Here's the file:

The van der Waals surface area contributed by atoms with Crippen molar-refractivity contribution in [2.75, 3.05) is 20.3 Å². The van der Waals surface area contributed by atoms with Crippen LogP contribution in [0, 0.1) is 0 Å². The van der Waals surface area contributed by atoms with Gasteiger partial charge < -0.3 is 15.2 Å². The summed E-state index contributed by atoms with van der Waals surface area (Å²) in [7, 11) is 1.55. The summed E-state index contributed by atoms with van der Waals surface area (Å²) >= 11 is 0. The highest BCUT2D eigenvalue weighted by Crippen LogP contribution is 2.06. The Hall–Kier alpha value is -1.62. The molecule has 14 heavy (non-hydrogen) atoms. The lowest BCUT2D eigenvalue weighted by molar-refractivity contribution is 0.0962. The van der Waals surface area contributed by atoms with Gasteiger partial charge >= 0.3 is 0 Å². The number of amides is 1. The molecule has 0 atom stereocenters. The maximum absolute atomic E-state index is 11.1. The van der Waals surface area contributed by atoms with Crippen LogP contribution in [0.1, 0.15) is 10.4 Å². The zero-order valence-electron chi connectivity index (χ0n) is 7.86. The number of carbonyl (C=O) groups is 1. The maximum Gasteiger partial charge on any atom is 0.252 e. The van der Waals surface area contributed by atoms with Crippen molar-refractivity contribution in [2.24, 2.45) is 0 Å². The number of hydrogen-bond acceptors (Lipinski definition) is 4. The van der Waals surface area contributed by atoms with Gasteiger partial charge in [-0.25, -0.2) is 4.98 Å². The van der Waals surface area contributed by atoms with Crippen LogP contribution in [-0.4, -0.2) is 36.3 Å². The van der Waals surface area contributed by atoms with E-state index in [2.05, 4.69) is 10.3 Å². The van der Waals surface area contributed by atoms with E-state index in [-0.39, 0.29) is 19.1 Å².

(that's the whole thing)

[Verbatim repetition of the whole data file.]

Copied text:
The van der Waals surface area contributed by atoms with Crippen molar-refractivity contribution in [2.75, 3.05) is 20.3 Å². The van der Waals surface area contributed by atoms with Crippen LogP contribution in [0, 0.1) is 0 Å². The van der Waals surface area contributed by atoms with Gasteiger partial charge < -0.3 is 15.2 Å². The summed E-state index contributed by atoms with van der Waals surface area (Å²) in [7, 11) is 1.55. The summed E-state index contributed by atoms with van der Waals surface area (Å²) >= 11 is 0. The highest BCUT2D eigenvalue weighted by Crippen LogP contribution is 2.06. The Hall–Kier alpha value is -1.62. The molecule has 14 heavy (non-hydrogen) atoms. The lowest BCUT2D eigenvalue weighted by molar-refractivity contribution is 0.0962. The van der Waals surface area contributed by atoms with Gasteiger partial charge >= 0.3 is 0 Å². The number of amides is 1. The molecule has 0 atom stereocenters. The maximum absolute atomic E-state index is 11.1. The van der Waals surface area contributed by atoms with Crippen LogP contribution in [0.1, 0.15) is 10.4 Å². The zero-order valence-electron chi connectivity index (χ0n) is 7.86. The number of carbonyl (C=O) groups is 1. The maximum Gasteiger partial charge on any atom is 0.252 e. The van der Waals surface area contributed by atoms with Crippen molar-refractivity contribution in [2.24, 2.45) is 0 Å². The number of hydrogen-bond acceptors (Lipinski definition) is 4. The van der Waals surface area contributed by atoms with Gasteiger partial charge in [-0.25, -0.2) is 4.98 Å². The van der Waals surface area contributed by atoms with Crippen LogP contribution in [-0.4, -0.2) is 36.3 Å². The van der Waals surface area contributed by atoms with E-state index in [2.05, 4.69) is 10.3 Å². The van der Waals surface area contributed by atoms with E-state index in [-0.39, 0.29) is 19.1 Å².